Drugs improvement to combat Trypanosomatidic infections

Drugs improvement to combat Trypanosomatidic infections

If you live in Europe, you may never have heard of 'neglected diseases' from Trypanosomatidic infections. However, in countries like Brazil or Sudan these diseases are endemic.

Neglected diseases are conditions that inflict severe health burdens on the world's poorest people, and they are said to be 'neglected' because they are often overlooked by drug developers. Leishmaniasis, sleeping sickness and represent a huge problem in the lives of people who are affected. Existing drugs to treat them are simply inadequate, presenting problems like inefficient delivery, insufficient efficacy, excessive toxicity and increasing resistance. Experts say that are urgently needed to address the problem.

NMTRYPI ('New Medicines for Trypanosomatidic Infections') a consortium of nine EU academic institutes and four SMEs, recently launched a programme to answer this call by optimising anti-trypanosomal drugs. The NMTRYPI partners are already well familiar with the anti-trypanosomal drugs in question because they were previously responsible for discovering them. Now, they will build on that work by attempting to progress the lead compounds in these drugs as well as screening fungal natural products and Sudanese medicinal plants to discover new lead compounds for development.

Over the next three years, NMTRYPI's interdisciplinary team will use a common drug discovery platform, established by experts in their respective fields, to develop drug leads which may be used in combination with other drugs. The partners will also work to develop pharmacodynamic biomarkers that enable the proteomic profiling of compound efficacy and early identification of . The platform used by NMTRYPI enables high throughput screening of compound libraries, leads to candidate drugs development, proof of concept testing, and toxicology and safety testing. It will ultimately allow the NMTRYPI team to translate drug leads into drug candidates to enter the international development pipelines.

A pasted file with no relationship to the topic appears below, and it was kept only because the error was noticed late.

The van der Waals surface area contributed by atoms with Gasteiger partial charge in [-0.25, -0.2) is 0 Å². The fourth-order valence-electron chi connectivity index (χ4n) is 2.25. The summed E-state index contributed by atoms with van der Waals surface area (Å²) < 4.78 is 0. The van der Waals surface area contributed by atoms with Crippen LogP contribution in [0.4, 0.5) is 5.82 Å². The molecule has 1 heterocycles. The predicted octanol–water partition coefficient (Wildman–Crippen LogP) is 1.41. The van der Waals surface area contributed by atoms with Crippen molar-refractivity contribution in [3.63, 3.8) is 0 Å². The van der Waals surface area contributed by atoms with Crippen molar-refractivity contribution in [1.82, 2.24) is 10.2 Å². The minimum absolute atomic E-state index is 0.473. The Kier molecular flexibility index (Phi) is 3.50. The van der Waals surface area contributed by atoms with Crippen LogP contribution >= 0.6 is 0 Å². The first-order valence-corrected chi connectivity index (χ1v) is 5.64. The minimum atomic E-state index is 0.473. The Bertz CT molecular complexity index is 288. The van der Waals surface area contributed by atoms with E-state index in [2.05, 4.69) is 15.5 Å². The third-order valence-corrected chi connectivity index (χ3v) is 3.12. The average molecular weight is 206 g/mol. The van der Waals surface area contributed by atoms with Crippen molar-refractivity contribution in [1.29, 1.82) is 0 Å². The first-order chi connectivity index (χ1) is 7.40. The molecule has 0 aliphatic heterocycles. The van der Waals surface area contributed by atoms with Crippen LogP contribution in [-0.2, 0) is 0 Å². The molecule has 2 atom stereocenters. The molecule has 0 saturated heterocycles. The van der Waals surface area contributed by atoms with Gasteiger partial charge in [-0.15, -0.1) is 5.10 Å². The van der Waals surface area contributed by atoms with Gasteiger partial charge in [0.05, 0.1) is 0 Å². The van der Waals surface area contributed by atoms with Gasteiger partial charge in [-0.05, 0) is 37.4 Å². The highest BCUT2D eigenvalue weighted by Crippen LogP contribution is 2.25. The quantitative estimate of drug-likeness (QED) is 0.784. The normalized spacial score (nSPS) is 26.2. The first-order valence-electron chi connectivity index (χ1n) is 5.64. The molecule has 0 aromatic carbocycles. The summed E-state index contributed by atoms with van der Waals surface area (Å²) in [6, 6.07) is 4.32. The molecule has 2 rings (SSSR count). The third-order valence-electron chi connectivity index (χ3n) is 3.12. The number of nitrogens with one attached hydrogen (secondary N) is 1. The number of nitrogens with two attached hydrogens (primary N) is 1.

Neglected diseases like leishmaniasis, sleeping sickness and chagas disease are most prevalent in tropical climates, particularly in areas with unsafe drinking water, poor sanitation, sub-standard housing and little or no access to health care. Unfortunately, can often also lack visibility because they usually do not cause dramatic outbreaks that kill large numbers of people. Rather, they usually exact their toll over a longer period of time, leading to crippling deformities, severe disabilities and/or relatively slow deaths.

More information: For more information, see cordis.europa.eu/projects/rcn/109924_en.html

Related Stories

Crowdfunding drug discovery

date Oct 29, 2013

During his nine years working in the pharmaceutical industry, Michael Pollastri learned to protect his research and data with extreme caution. "In the drug industry, everything is super secret," said Pollastri, now an associate ...

Recommended for you

MSF fighting cholera outbreak in Tanzania refugee camps

date 9 hours ago

Medical charity Medecins sans Frontieres (MSF, Doctors Without Borders) said Sunday it had launched emergency treatment centres in Tanzania, where thousands of Burundians fleeing unrest have been hit by cholera.

Bacteria blamed in indigenous Mexican baby deaths

date May 23, 2015

Bacteria—and not a contaminated vaccine as initially suspected—were to blame for the recent deaths of two Mexican babies and for sickening 29 others, according to an official investigation.

Explainer: What is Chagas disease?

date May 22, 2015

According to an article in the Journal of the American Medical Association (JAMA), in a Los Angeles clinic treating patients with heart failure, about 20% of Latin American patients have Chagas disease. What is that?, y ...

User comments

Please sign in to add a comment. Registration is free, and takes less than a minute. Read more

Click here to reset your password.
Sign in to get notified via email when new comments are made.